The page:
Shell beckons with fall concerts
> Overton Park landmark to host 25 events this season
Special to The Commercial Appeal
Overton Park’s Levitt Shell marks the end of its first full year of operation with the kick-off this week of its fall season of free concerts.
The Shell’s second season officially starts Thursday with a performance by the Jewish rock music group Tear Down the Walls. But Shell activities actually begin Saturday with organizers’ first kick-off party. Then on Wednesday morning, the group the Mystical Arts of Tibet begins an elaborate, five-day spiritual ritual leading up to their performance next Sunday.
In all, the upcoming season will feature 25 concerts running through Oct. 4. Show days are Thursday-Sunday with each night dedicated to a single musical theme: Thursday is Americana night. Friday is R&B, gospel, and blues performers. Saturday features two concerts, an afternoon kids show and a Latina-themed evening performance. Sunday is World Rhythms night, featuring a wide variety of ethnic music traditions. All shows are free.
“I think this is the best season yet,” says Barry Lichterman, president of Friends of the Levitt Shell, the nonprofit group that manages the Shell.
Originally built in 1936, the Shell — the site over the years of many symphony and opera performances, theater productions, and big-name concerts, including Elvis Presley’s first paid gig — was saved from demolition efforts in 2004 by the Mortimer Levitt Foundation, a Los Angeles-based nonprofit devoted to rehabilitating outdoor concert venues around the country and installing free music programs in them.
Last fall, the newly renamed Levitt Shell at Overton Park opened to the public following a $1 million renovation paid for by the foundation and the city. Anne Pitts, the Shell’s executive director who manages the day-to - day operations, says that last fall the venue had an estimated attendance of about 21,000 (it seats about 2,500). For the spring season, that figure jumped to about 35,000.
“One of the things that is happening is that people are not necessarily coming out to see ‘that band,’” says Pitts, who is particularly proud of this season’s world music offerings, which includes the all-star Hawaiian ensemble Ohana Maui on Sept. 13 and Celtic rockers the Prodigals on Sept 27.
“They may not even know who’s playing. They just know that it’s going to be good and their friends are going to be there and it’s going to be a great night of sitting on the lawn listening to music.”
To help ensure more successful seasons to come, Friends of the Levitt Shell is holding its first fundraiser event Saturday, a kick-off party featuring live music by Hill Country Revue, Jimbo Mathus, Blind Mississippi Morris & Brad Webb, and Delta Joe Sanders. Admission is $10. Food and drink vendors — including alcohol, which is prohibited at the shell’s free concerts — cost extra.
Friends of the Levitt Shell manages its mission of providing up to 50 free concerts a year on a budget of roughly $415,000, says Pitts. About $100,000 of that comes from the Mortimer Levitt Foundation, part of a five-year commitment to get the group on its feet. The rest comes from local foundation grants, corporate sponsorships, and individual donations. The kick-off parties, which will be held before the Shell’s spring and fall seasons, are part of an effort to ramp up the nonprofit’s fundraising apparatus.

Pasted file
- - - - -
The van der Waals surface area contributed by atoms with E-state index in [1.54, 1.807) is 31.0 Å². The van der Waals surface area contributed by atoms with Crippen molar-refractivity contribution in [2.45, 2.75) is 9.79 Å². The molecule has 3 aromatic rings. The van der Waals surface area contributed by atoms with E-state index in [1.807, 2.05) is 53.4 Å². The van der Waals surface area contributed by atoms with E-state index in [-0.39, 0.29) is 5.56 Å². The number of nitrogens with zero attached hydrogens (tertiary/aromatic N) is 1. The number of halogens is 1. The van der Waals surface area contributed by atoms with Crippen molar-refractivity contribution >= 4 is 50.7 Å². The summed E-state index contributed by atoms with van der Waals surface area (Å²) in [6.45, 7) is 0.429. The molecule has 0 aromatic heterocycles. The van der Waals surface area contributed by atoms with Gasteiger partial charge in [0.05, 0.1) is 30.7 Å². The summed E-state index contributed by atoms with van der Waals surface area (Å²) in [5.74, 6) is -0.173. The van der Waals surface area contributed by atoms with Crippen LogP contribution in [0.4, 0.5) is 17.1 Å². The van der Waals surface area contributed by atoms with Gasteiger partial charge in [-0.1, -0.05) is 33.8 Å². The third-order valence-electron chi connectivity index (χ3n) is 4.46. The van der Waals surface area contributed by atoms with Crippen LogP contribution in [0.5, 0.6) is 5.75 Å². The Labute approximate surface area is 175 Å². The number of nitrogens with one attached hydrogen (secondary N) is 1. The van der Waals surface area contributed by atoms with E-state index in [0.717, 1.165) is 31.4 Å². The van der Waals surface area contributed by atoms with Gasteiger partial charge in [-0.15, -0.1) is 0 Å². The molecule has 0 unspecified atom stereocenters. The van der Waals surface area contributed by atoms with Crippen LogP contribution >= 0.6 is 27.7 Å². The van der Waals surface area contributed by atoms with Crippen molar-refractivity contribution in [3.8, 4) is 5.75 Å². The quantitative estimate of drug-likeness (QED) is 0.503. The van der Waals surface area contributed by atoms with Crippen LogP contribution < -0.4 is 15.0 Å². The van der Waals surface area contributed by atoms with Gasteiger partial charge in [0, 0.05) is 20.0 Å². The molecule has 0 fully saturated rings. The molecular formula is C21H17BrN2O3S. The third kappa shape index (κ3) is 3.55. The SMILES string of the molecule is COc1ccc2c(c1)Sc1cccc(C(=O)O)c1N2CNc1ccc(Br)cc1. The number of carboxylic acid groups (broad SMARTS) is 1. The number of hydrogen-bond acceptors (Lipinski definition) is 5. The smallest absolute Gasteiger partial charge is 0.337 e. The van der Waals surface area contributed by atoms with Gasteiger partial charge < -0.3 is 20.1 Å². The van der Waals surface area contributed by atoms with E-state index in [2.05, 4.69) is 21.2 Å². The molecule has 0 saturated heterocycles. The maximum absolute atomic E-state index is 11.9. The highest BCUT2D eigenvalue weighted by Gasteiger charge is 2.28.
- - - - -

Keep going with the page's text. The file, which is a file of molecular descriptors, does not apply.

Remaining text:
“One of the things we have committed to doing is having fund-raisers,” says Lichterman. “And we thought what better to do that than to tap into some of our local and regional entertainment and have a good time as well.”
While Saturday’s party looks to the Shell’s future, the other addition to the schedule this season is a deliberate acknowledgment of the venue’s past. The appearance Thursday of Tear Down the Walls, a production designed by best-selling Jewish rock musician Rick Recht to inspire social commitment, is the debut of what organizers say will be an annual Raoul Wallenberg
Wallenberg, a Swedish diplomat working in Hungary in World War II, is credited with saving tens of thousands of Jews from the Nazis. The Shell at Overton Park was renamed in his honor in 1982. In his spirit, Lichterman says the annual concert in his name will be dedicated to artists with an uncommon commitment to social causes.
“To me this is extremely important,” says Lichterman. “This gives us an opportunity to celebrate not only our heritage but this wonderful person. … We want to make sure everybody in Memphis celebrates the time it was the Raoul Wallenberg Shell.
That sense of higher purpose also inhabits the other special Shell-related events. Wednesday at 6 p.m., the Mystical Arts of Tibet, a traditional music group made up of 10 Buddhist monks, holds an opening ceremony for the construction of a mandala, a large, intricate diagram of spiritual significance made with colored sand. The monks will work on the mandala daily from 10 a.m. to 6 p.m. on the grounds of the Memphis College of Arts adjacent to the Shell, and spectators are invited to watch. On Sunday, the day of their performance at the Shell, the monks will destroy the mandala as part of a 1 p.m. ceremony.
“It’s going to be one of those things that we so rarely get to see in Memphis,” says Pitts, who emphasizes the event as a chance to recognize the upcoming visit of the Dali Llama to accept the National Civil Rights Museum’s Freedom Award on Sept. 23. “It’s a great prelude to that and really represent what the Levitt Shell is all about.”
The fall season kick-off party at Overton Park’s Levitt Shell features Hill Country Revue. There is a $10 admission fee since it’s a fundraising event for the Shell.